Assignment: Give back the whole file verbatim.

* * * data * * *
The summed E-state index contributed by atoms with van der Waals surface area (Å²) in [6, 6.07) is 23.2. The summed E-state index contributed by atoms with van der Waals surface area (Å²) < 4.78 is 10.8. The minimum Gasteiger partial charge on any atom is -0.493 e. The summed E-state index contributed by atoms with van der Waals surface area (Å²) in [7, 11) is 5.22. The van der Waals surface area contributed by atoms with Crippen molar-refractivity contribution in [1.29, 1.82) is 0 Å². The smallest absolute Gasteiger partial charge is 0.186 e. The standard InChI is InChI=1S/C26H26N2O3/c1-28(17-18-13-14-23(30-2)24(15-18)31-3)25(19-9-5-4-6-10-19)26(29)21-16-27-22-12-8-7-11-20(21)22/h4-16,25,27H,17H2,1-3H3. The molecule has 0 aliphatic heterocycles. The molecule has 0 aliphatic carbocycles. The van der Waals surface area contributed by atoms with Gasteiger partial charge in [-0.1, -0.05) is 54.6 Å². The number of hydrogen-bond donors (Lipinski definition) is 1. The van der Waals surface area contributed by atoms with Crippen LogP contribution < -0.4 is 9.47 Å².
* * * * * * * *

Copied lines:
The summed E-state index contributed by atoms with van der Waals surface area (Å²) in [6, 6.07) is 23.2. The summed E-state index contributed by atoms with van der Waals surface area (Å²) < 4.78 is 10.8. The minimum Gasteiger partial charge on any atom is -0.493 e. The summed E-state index contributed by atoms with van der Waals surface area (Å²) in [7, 11) is 5.22. The van der Waals surface area contributed by atoms with Crippen molar-refractivity contribution in [1.29, 1.82) is 0 Å². The smallest absolute Gasteiger partial charge is 0.186 e. The standard InChI is InChI=1S/C26H26N2O3/c1-28(17-18-13-14-23(30-2)24(15-18)31-3)25(19-9-5-4-6-10-19)26(29)21-16-27-22-12-8-7-11-20(21)22/h4-16,25,27H,17H2,1-3H3. The molecule has 0 aliphatic heterocycles. The molecule has 0 aliphatic carbocycles. The van der Waals surface area contributed by atoms with Gasteiger partial charge in [-0.1, -0.05) is 54.6 Å². The number of hydrogen-bond donors (Lipinski definition) is 1. The van der Waals surface area contributed by atoms with Crippen LogP contribution < -0.4 is 9.47 Å².